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technologies. In this report, the committee (1) examines concepts for new mechanical and nonmechanical drilling applications, including advances in the knowledge of tool-rock interaction; (2) identifies potential opportunities for research; and (3) makes recommendations on the scope and direction needed to realize these opportunities for improved methods of drilling. The focus of the report is the physical systems used to create holes and tunnels in the subsurface. The report does not address other aspects of drilling related issues such as sample recovery and waste minimization. Although these are important issues, especially in environmental applications, they are outside the charge to the committee. This study received direct support from the Department of Energy and the Gas Research Institute. The committee and staff gratefully acknowledge the support of each of these agencies.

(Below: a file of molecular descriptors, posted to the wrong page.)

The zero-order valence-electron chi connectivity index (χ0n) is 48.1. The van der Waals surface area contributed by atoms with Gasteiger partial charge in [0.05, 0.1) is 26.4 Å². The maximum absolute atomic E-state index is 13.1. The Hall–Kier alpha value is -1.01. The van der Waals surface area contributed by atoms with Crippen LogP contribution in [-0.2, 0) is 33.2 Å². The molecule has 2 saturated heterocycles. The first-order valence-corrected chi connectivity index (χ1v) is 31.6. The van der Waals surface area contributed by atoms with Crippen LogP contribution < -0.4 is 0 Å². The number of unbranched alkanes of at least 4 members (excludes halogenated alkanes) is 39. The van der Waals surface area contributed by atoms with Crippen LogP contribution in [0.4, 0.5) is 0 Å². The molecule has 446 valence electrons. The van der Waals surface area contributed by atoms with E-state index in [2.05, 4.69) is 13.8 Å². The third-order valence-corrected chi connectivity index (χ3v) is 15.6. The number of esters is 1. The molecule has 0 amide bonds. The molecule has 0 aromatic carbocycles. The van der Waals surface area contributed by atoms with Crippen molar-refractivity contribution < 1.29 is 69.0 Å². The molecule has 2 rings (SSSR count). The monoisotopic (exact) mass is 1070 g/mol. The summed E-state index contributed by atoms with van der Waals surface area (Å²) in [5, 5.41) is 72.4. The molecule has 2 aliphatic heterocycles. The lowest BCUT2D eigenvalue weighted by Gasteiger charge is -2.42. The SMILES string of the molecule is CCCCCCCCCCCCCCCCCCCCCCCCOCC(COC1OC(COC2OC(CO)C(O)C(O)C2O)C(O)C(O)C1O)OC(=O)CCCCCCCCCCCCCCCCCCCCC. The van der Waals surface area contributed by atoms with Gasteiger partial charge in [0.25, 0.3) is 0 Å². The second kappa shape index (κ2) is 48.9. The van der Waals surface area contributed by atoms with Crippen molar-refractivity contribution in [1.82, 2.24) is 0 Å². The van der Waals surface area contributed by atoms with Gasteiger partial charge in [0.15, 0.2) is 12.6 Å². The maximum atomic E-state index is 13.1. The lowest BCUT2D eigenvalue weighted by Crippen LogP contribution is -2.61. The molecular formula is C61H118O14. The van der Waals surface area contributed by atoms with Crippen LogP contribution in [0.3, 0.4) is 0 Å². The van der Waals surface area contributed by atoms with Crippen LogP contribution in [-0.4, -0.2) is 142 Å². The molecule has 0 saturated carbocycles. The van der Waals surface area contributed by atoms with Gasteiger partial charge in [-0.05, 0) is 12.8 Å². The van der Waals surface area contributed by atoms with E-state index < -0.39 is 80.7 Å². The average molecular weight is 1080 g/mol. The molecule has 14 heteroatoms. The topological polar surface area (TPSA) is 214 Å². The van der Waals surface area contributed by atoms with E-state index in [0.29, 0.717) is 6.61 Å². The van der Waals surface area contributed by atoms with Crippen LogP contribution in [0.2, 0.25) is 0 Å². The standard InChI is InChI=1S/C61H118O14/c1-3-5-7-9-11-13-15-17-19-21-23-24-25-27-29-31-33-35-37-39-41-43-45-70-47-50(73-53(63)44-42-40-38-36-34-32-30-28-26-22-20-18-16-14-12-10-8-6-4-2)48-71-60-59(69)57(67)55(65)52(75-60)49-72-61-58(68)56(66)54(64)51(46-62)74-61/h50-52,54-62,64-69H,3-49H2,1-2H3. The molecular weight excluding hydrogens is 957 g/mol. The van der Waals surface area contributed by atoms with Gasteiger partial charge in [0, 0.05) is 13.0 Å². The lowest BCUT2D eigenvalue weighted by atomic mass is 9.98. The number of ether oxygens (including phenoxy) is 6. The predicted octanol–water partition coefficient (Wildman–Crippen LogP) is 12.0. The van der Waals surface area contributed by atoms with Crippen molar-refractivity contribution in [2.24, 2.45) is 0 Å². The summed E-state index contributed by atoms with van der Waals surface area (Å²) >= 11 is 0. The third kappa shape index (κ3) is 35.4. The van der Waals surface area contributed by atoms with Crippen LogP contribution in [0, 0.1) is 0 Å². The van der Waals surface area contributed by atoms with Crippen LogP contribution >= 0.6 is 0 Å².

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CONTENTS 1 EXECUTIVE SUMMARY 1 Recommendations 2 2 ADVANCED DRILLING SYSTEMS 7 Introduction 7 The Drilling System 7 Smart Drilling Systems and the Systems Approach 9 References 11 3 NATIONAL IMPORTANCE OF DRILLING 12 Introduction 12 Oil Drilling 13 Natural Gas Drilling 16 Geothermal Drilling 18 Environmental Drilling 20 Service Companies 23 Infrastructure, Underground Excavation, and Mining 24 Drilling for Scientific Purposes 26 Summary and Recommendations 28 References 30 4 DRILLING AND BORING OF ROCK 34 Introduction 34 Types of Rock 35 Theoretical Models for the Behavior of Rocks in Compression 36 Experimental Verification of Models 40 Surface-Active Agents in Rock Fracture 46 Fracturing of Rock in Drilling 48 Priorities for R&D 52 References 54
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5 ROCK EXCAVATION TOOLS 63 Introduction 63 Status of the Field 64 Priorities for R&D 79 References 80 6 SENSING SYSTEMS 87 Introduction 87 Status of the Field 90 Priorities for R&D 96 References 98 7 DIRECTIONAL DRILLING AND TUNNELING 101 Introduction 101 Directional Drilling of Boreholes 105 Methods for Directional Drilling 111 Priorities for R&D 125 References 128 8 BOREHOLE STABILITY 135 Introduction 135 Priorities for R&D 137 References 140 9 MATERIALS HANDLING 142 Introduction 142 Status of the Field for Drilling Wells 142 Status of the Field for Mining and Tunneling 147 Priorities for R&D 148 References 150 10 CONCLUSIONS 151 APPENDIX A Statement of Task 157 APPENDIX B Workshop Attendance 159